“I’m not selling out. That’s all there is to it. I’m not afraid. I’ve got my dogs, I’ve got my guns, they’re loaded and I know how to shoot ‘em.”
-Boots Hern, resident for over 64 years who refuses to move.
A gun toting 83-year old woman refuses to sell her house to the power plant next door. But despite her refusal, the plant has moved ahead with their 20 million dollar deal to buy out most of Cheshire and bulldoze all the homes. What happened in this Ohio River town overrun by one of the largest coal-fired power plants in the world? A story of money, power and the increasingly difficult choices we face surrounding coal and the environment, Cheshire, Ohio makes us think twice about home.
Filmed over a decade, Cheshire, Ohio follows a community devastated by coal, starting with American Electric Power’s buyout and bulldozing of this Ohio River community after exposing them to years of harmful emissions, and then returning several years later to the now almost emptied town as we follow the case of 77 plaintiffs who have filed a lawsuit against American Electric Power for cancer and other diseases they developed from working unprotected at the plant’s coal ash landfill site.
As the cycle of pollution from coal continues, we see how one town continually suffers from our continued reliance on carbon energy.
History and The Buyout
When the plant was constructed next to the village in the early 70s it was a relatively quiet neighbor for two decades. But everything shifted in the late 90s when the plant was forced to reduce the height of its over 1,000 foot stack and install scrubbers to prevent the emissions that were traveling hundreds of miles away causing acid rain in the Northeast and Canada. Once these changes were made to the plant, pollution problems plagued the town including the frightening “blue haze acid cloud touchdowns” of sulfuric acid mist.
We interview residents who grappled with the decision of whether to fight American Electric Power and the plant or whether to ask for a buyout and leave. In the end, many expressed a sense of powerlessness over an inability to fight such a large company: “We couldn’t fight. We’re not big enough. So we decided to take the buyout, “ said Eva Cochran, a resident who took the deal. Almost all of the homeowners in Cheshire agreed to the deal that included signing away their right to sue the plant for future health problems. But a handful of residents stayed and witnessed the inevitable bulldozing of their town.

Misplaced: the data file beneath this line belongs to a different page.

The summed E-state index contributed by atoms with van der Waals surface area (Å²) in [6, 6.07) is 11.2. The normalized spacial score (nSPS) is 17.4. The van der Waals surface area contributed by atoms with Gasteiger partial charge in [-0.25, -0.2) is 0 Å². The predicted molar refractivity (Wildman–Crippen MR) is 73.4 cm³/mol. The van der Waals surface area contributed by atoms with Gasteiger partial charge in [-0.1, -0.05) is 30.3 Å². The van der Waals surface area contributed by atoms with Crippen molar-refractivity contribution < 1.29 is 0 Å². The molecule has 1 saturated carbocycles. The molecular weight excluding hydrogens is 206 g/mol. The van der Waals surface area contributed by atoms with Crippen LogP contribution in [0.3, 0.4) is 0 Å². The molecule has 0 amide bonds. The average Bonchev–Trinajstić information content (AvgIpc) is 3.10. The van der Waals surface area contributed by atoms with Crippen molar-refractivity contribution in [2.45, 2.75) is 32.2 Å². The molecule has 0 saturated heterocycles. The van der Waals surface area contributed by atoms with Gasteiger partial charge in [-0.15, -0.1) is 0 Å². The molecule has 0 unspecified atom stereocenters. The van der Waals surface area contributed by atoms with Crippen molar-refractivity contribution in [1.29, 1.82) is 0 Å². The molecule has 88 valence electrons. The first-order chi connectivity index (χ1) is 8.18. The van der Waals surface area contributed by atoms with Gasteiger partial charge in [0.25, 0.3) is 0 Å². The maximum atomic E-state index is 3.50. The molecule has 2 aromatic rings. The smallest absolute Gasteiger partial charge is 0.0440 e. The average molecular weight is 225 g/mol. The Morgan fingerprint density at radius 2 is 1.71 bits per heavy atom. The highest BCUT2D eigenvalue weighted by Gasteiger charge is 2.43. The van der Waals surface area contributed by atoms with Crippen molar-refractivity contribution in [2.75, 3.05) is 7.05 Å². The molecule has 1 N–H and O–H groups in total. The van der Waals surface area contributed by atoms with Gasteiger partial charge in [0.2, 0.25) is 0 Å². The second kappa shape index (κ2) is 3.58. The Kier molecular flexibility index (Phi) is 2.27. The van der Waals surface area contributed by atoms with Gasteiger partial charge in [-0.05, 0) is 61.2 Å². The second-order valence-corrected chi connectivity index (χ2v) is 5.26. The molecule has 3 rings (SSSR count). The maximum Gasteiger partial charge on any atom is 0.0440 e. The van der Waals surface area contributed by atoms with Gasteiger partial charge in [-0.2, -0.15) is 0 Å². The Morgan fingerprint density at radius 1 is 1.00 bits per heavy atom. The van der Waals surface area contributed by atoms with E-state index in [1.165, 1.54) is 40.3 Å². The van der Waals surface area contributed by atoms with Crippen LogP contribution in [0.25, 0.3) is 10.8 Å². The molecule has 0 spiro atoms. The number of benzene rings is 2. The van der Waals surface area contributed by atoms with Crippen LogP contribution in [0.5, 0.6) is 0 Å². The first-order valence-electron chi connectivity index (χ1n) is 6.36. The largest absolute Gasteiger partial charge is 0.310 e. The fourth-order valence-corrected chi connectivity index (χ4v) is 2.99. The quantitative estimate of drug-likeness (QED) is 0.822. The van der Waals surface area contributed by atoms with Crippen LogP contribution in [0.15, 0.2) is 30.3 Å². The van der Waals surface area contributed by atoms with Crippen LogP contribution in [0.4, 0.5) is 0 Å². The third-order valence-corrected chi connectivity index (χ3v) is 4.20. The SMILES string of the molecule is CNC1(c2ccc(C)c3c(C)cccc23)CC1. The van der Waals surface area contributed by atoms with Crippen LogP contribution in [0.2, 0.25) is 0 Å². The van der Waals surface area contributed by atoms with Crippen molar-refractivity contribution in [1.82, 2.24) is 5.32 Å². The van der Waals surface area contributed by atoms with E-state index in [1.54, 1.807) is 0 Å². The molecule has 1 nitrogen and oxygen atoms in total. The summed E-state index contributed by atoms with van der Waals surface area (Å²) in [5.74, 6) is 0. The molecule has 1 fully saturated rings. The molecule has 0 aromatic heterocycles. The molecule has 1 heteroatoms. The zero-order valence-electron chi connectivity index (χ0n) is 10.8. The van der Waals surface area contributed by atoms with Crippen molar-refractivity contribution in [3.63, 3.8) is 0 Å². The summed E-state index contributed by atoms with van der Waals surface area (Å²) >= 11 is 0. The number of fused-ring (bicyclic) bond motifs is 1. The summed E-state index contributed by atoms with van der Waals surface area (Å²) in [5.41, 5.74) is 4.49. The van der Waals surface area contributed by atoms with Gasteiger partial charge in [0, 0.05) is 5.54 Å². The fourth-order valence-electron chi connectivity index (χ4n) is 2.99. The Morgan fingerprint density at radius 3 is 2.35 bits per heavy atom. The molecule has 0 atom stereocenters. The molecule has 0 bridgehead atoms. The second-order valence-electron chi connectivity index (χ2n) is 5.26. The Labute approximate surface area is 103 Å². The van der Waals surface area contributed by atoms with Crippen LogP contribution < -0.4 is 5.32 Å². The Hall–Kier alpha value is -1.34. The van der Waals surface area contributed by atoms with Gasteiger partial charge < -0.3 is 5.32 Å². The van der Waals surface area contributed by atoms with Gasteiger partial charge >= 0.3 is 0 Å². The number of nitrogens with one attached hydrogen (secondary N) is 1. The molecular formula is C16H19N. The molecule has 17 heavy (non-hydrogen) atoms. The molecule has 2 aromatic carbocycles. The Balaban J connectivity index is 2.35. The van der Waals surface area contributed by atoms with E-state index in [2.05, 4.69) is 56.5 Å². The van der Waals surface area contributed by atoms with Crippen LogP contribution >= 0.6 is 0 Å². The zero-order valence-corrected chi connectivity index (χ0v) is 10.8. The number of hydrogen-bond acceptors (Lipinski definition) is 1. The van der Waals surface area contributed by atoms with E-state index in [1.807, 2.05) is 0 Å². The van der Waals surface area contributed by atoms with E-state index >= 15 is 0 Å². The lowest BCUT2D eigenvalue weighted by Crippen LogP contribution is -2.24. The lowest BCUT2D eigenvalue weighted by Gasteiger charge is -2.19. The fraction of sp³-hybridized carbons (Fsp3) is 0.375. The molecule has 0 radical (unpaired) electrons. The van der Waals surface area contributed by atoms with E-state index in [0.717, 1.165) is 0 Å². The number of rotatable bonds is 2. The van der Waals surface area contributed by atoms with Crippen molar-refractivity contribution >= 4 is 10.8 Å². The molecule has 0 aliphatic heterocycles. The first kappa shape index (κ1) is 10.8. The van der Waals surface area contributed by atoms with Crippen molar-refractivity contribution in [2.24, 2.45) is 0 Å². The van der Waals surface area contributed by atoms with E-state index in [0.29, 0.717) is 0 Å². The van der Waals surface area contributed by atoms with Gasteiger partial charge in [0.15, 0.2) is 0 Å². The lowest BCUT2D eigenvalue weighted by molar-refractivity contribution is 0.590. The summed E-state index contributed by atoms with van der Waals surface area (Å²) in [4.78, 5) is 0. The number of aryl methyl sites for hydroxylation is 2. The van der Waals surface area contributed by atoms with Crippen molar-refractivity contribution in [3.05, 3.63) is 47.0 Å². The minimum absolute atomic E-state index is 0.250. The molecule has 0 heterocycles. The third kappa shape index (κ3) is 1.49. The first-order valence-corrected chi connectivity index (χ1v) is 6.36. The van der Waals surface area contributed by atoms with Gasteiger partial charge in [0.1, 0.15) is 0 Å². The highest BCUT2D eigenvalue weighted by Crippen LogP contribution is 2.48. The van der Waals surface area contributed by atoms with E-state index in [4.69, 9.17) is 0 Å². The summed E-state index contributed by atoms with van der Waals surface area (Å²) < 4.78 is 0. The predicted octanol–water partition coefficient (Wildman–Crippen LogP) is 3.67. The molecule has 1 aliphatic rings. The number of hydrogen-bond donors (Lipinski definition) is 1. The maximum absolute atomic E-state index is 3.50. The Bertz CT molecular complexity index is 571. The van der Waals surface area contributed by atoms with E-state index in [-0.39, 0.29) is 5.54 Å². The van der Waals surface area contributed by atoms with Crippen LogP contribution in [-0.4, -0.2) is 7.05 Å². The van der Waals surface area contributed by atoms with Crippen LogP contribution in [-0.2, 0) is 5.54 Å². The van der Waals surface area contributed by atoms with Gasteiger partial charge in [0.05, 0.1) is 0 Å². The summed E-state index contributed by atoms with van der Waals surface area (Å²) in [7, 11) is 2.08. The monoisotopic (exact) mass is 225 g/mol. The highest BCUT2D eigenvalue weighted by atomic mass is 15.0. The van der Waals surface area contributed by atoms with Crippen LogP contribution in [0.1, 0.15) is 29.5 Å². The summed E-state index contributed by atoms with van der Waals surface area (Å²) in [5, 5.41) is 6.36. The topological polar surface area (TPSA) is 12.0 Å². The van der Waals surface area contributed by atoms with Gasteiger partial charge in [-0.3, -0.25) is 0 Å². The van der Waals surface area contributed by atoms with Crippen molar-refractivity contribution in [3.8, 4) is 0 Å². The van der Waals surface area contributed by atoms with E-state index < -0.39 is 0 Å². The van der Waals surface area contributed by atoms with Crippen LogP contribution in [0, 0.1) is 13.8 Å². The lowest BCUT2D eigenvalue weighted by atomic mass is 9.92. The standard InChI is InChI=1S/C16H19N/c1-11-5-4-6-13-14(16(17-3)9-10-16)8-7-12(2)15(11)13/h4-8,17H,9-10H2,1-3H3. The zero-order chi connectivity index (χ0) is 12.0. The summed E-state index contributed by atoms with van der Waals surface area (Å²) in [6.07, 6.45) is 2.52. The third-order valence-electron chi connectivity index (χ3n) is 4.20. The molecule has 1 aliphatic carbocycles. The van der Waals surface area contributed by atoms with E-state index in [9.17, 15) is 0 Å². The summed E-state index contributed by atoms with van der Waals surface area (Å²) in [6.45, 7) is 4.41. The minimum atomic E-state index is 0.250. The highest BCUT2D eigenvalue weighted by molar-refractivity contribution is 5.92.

Told poetically with beautiful archival footage and photographs, a haunting musical score and interviews with residents captured over several years, this film provides an intimate look at the demise of one American town sacrificed for power and looks ahead to the continued cost of coal to us all.
Return to Cheshire over 10 years later…
After the homes are all bulldozed and several years have past, the film returns in 2014 and 2015 to capture the empty town of deserted plots and grassy fields with the power plant still pumping C02 and other contaminants in the air, starkly revealing what was sacrificed for the sake of power. Now it’s not just CO2 that is a concern but coal ash waste seeping into the soil and water.
A compelling lawsuit was recently filed by 77 plaintiffs who were exposed to dangerous chemicals from coal waste at the plant’s landfill in Cheshire. Workers were told the coal waste was “safe enough to eat” by a supervisor and were unprotected from breathing in cancer causing dust. By the time we start filming, 6 workers have died from cancer and several others are very sick. The interviews reveal the gradual awakening of workers to the malfeasance of the plant and its disregard for their health. The legal team from West Virginia representing them are passionate about the harm big industry wreaks in their region, having defended the families of the 38 miners killed in the Big Branch Mine disaster as well many cases related to coal and its pollution.
Cheshire Ohio reveals over time in one community the great sacrifices made for using coal as an energy source. Not only was a beloved town destroyed, but the health of workers who devoted years to the plant has been grossly compromised for the sake of profit. The story is told by the people whose lives are most intimately affected and who are great characters and storytellers: from the 93 year old Gladys Rife who accepted the buyout but is allowed to stay until she dies; to Boots Hern, the gun toting widow who won’t sell out her home to the plant; to the Cochrans who mourn the loss of the town as they accept the buyout and move; to the young family who moved in recently for work but whose daughter suffers from asthma from living across from the plant; to Iva Sissen, a worker at the plant who is fighting ovarian cancer she believes was caused from unsafe exposure to the coal ash. These voices and others paint a complex and layered story of a quintessential American town devastated by this industry in a state that is considered a battleground in the “war on coal.”